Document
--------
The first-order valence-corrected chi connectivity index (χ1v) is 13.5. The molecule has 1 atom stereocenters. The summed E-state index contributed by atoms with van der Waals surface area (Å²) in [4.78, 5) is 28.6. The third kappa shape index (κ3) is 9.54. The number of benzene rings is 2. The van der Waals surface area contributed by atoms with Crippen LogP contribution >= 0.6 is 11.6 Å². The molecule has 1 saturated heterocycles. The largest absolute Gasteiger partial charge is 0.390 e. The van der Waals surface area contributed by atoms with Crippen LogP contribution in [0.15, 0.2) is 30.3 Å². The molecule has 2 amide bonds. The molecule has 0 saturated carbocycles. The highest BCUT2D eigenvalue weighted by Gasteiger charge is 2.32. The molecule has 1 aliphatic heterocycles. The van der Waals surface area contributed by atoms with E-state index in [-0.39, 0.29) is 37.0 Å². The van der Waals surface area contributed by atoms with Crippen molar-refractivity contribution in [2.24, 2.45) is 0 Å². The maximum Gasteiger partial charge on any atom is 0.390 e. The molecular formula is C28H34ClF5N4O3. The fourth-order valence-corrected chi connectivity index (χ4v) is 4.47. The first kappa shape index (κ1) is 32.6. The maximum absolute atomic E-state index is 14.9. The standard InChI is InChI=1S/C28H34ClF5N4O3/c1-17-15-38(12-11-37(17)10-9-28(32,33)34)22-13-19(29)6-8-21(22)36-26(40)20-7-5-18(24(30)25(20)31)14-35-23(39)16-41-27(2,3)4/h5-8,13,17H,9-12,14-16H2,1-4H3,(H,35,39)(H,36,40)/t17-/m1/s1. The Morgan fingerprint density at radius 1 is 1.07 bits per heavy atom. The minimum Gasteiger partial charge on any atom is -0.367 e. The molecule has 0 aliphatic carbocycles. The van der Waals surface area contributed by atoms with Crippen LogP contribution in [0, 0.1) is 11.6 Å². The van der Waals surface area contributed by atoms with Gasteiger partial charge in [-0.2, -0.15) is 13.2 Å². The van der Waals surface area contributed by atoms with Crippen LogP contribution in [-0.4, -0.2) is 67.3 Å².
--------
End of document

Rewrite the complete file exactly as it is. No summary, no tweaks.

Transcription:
The first-order valence-corrected chi connectivity index (χ1v) is 13.5. The molecule has 1 atom stereocenters. The summed E-state index contributed by atoms with van der Waals surface area (Å²) in [4.78, 5) is 28.6. The third kappa shape index (κ3) is 9.54. The number of benzene rings is 2. The van der Waals surface area contributed by atoms with Crippen LogP contribution >= 0.6 is 11.6 Å². The molecule has 1 saturated heterocycles. The largest absolute Gasteiger partial charge is 0.390 e. The van der Waals surface area contributed by atoms with Crippen LogP contribution in [0.15, 0.2) is 30.3 Å². The molecule has 2 amide bonds. The molecule has 0 saturated carbocycles. The highest BCUT2D eigenvalue weighted by Gasteiger charge is 2.32. The molecule has 1 aliphatic heterocycles. The van der Waals surface area contributed by atoms with E-state index in [-0.39, 0.29) is 37.0 Å². The van der Waals surface area contributed by atoms with Crippen molar-refractivity contribution in [2.24, 2.45) is 0 Å². The maximum Gasteiger partial charge on any atom is 0.390 e. The molecular formula is C28H34ClF5N4O3. The fourth-order valence-corrected chi connectivity index (χ4v) is 4.47. The first kappa shape index (κ1) is 32.6. The maximum absolute atomic E-state index is 14.9. The standard InChI is InChI=1S/C28H34ClF5N4O3/c1-17-15-38(12-11-37(17)10-9-28(32,33)34)22-13-19(29)6-8-21(22)36-26(40)20-7-5-18(24(30)25(20)31)14-35-23(39)16-41-27(2,3)4/h5-8,13,17H,9-12,14-16H2,1-4H3,(H,35,39)(H,36,40)/t17-/m1/s1. The Morgan fingerprint density at radius 1 is 1.07 bits per heavy atom. The minimum Gasteiger partial charge on any atom is -0.367 e. The molecule has 0 aliphatic carbocycles. The van der Waals surface area contributed by atoms with Crippen LogP contribution in [0, 0.1) is 11.6 Å². The van der Waals surface area contributed by atoms with Gasteiger partial charge in [-0.2, -0.15) is 13.2 Å². The van der Waals surface area contributed by atoms with Crippen LogP contribution in [-0.4, -0.2) is 67.3 Å².